Trentino-Alto Adige/Südtirol (AFI: /trenˈtino ˈalto ˈadiʤe/; Trentino-Südtirol in German, Trentin-Südtirol in Ladin) is a special-status Italian region in north-eastern Italy of 1 075 920 inhabitants, with the capital Trento.
The territory of the region was assigned to Italy in 1919 following the Treaty of Saint Germain for the victory of the Kingdom of Italy on the side of the Entente over the Austro-Hungarian Empire during World War I, thus completing the national unification begun in the Risorgimento.
Following the entry into force of the new Statute of Autonomy in 1972, the region was largely disempowered and most of its competences transferred directly to the Autonomous Province of Trento and the Autonomous Province of Bolzano.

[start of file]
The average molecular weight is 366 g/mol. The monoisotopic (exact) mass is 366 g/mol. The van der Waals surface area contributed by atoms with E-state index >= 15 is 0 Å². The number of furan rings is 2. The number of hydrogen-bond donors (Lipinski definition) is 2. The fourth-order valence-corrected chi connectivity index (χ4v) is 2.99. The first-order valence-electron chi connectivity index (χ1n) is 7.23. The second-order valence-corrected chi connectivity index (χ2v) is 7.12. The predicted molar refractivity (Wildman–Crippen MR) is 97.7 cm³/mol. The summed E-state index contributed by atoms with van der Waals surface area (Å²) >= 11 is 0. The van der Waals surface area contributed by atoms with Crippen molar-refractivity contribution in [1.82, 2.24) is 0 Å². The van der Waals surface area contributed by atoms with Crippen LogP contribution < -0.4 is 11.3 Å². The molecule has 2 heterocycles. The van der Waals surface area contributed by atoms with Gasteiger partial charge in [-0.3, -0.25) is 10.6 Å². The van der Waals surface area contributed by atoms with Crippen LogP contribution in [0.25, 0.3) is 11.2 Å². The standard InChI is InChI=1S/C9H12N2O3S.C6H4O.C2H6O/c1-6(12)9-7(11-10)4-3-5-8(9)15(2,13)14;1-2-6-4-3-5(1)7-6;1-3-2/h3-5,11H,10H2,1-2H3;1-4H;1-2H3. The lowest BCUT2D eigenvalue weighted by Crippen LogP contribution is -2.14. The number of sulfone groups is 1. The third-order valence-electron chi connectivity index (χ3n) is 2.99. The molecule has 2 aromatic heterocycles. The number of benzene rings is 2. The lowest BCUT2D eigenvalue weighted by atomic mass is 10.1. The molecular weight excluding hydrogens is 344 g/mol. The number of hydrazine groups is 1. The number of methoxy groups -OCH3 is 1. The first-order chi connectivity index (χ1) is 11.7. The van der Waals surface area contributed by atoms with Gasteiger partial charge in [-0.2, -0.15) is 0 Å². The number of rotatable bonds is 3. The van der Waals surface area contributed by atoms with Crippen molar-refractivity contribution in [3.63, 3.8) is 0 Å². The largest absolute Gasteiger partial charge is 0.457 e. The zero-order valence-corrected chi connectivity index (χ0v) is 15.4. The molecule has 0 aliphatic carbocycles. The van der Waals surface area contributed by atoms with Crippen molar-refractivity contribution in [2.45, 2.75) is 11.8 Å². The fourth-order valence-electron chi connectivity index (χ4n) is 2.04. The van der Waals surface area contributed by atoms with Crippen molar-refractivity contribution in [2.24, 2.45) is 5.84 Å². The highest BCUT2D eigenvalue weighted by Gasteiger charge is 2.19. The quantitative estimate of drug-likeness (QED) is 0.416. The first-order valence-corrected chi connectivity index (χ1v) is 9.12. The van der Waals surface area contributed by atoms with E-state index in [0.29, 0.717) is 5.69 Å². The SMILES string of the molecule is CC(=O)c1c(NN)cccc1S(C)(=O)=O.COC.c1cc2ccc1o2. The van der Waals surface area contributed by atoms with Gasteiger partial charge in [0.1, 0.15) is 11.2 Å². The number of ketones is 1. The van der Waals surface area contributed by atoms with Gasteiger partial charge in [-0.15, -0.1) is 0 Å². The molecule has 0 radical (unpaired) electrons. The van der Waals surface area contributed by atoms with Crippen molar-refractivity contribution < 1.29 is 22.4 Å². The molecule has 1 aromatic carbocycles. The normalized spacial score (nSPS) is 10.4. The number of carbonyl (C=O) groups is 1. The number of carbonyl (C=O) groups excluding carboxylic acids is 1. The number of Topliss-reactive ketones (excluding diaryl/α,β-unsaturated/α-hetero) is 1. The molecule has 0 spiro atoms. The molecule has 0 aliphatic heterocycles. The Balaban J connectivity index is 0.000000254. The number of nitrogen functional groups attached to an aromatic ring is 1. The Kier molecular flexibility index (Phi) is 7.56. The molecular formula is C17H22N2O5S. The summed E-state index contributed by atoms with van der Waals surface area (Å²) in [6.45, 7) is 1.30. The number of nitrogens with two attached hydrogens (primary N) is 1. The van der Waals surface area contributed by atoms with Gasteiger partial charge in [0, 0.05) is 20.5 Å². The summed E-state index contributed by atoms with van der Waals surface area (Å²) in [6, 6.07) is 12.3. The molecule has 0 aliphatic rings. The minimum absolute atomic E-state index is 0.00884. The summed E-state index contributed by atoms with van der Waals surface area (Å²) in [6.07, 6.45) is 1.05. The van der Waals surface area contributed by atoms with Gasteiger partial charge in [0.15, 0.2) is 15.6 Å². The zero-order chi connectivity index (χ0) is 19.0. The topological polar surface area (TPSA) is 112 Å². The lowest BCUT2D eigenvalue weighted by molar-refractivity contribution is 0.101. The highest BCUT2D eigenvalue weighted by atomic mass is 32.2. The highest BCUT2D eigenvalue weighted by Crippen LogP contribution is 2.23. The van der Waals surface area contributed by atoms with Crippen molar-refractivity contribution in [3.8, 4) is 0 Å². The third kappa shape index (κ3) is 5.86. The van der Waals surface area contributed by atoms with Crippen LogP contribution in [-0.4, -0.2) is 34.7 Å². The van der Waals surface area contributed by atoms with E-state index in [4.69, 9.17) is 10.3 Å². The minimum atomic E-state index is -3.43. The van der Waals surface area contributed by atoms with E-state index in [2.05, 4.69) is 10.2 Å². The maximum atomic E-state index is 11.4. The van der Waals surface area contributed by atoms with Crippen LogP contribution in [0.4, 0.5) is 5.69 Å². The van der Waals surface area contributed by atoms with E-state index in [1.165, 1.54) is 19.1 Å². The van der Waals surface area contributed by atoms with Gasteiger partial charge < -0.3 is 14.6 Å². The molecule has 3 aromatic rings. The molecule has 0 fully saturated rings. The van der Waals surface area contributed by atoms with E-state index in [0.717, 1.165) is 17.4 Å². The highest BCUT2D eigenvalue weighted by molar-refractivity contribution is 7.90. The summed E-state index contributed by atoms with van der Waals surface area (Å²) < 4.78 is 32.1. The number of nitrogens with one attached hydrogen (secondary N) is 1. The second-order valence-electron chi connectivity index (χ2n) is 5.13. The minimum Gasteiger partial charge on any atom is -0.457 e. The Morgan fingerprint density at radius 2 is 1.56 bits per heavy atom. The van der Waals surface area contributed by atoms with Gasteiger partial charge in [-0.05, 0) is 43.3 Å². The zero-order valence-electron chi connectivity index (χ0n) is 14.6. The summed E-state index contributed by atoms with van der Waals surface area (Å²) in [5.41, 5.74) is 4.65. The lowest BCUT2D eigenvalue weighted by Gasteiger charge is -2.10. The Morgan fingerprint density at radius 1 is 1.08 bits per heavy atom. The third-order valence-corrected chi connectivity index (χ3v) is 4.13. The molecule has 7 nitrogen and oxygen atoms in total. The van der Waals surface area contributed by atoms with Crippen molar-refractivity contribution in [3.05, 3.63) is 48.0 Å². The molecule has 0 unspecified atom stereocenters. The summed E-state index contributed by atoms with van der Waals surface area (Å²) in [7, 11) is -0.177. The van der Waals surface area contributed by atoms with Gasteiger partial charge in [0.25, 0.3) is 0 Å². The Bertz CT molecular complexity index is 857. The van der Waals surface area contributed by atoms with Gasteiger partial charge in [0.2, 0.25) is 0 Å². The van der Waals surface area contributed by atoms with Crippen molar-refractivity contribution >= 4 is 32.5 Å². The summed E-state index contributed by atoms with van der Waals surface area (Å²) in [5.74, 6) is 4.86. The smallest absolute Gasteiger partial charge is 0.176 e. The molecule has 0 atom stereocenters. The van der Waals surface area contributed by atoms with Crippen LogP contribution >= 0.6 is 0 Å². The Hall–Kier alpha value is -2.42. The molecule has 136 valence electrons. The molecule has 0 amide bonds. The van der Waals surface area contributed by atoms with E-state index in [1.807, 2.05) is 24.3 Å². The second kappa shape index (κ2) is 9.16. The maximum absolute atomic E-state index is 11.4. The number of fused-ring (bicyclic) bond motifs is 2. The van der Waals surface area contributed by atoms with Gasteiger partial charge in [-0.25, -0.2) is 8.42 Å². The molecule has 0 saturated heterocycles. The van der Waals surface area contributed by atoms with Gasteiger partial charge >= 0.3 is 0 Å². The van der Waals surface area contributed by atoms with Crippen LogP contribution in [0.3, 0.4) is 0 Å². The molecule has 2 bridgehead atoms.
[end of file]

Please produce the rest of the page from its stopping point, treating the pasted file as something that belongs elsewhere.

This institutional structure can be traced back to the different linguistic composition of the population, almost entirely Italian-speaking in Trentino and in majority German-speaking in Alto Adige with the exception of five municipalities (Bolzano, Bronzolo, Laives, Salorno and Vadena) where the linguistic majority is Italian, and eight municipalities (La Valle, Badia, Corvara in Badia, Marebbe, San Martino in Badia, Santa Cristina Valgardena, Selva di Val Gardena, Ortisei) where the linguistic majority is Ladin.
along a unique experience,
an invitation to explore the beauty and
the depths of the Camino